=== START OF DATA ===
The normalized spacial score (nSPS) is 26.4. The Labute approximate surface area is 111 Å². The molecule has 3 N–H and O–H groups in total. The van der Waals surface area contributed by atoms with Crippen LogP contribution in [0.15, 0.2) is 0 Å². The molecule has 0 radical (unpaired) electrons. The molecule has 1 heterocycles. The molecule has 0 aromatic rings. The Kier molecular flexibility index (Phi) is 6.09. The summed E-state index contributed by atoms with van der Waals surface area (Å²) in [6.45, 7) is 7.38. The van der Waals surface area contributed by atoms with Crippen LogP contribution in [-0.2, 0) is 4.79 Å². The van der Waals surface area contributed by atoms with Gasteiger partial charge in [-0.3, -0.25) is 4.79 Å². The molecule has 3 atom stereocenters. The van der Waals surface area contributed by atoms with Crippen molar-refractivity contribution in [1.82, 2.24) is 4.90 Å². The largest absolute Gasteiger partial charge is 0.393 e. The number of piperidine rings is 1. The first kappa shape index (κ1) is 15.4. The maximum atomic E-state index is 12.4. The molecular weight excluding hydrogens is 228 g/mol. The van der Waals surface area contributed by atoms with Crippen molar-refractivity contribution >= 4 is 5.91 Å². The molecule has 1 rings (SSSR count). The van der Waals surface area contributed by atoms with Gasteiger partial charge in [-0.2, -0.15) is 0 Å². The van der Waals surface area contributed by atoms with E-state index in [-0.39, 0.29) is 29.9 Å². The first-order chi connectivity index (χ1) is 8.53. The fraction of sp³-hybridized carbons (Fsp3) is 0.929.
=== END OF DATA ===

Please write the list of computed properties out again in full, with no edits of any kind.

The normalized spacial score (nSPS) is 26.4. The Labute approximate surface area is 111 Å². The molecule has 3 N–H and O–H groups in total. The van der Waals surface area contributed by atoms with Crippen LogP contribution in [0.15, 0.2) is 0 Å². The molecule has 0 radical (unpaired) electrons. The molecule has 1 heterocycles. The molecule has 0 aromatic rings. The Kier molecular flexibility index (Phi) is 6.09. The summed E-state index contributed by atoms with van der Waals surface area (Å²) in [6.45, 7) is 7.38. The van der Waals surface area contributed by atoms with Crippen LogP contribution in [-0.2, 0) is 4.79 Å². The van der Waals surface area contributed by atoms with Gasteiger partial charge in [-0.3, -0.25) is 4.79 Å². The molecule has 3 atom stereocenters. The van der Waals surface area contributed by atoms with Crippen molar-refractivity contribution in [1.82, 2.24) is 4.90 Å². The largest absolute Gasteiger partial charge is 0.393 e. The number of piperidine rings is 1. The first kappa shape index (κ1) is 15.4. The maximum atomic E-state index is 12.4. The molecular weight excluding hydrogens is 228 g/mol. The van der Waals surface area contributed by atoms with Crippen molar-refractivity contribution >= 4 is 5.91 Å². The molecule has 1 rings (SSSR count). The van der Waals surface area contributed by atoms with Gasteiger partial charge in [-0.2, -0.15) is 0 Å². The van der Waals surface area contributed by atoms with E-state index in [-0.39, 0.29) is 29.9 Å². The first-order chi connectivity index (χ1) is 8.53. The fraction of sp³-hybridized carbons (Fsp3) is 0.929.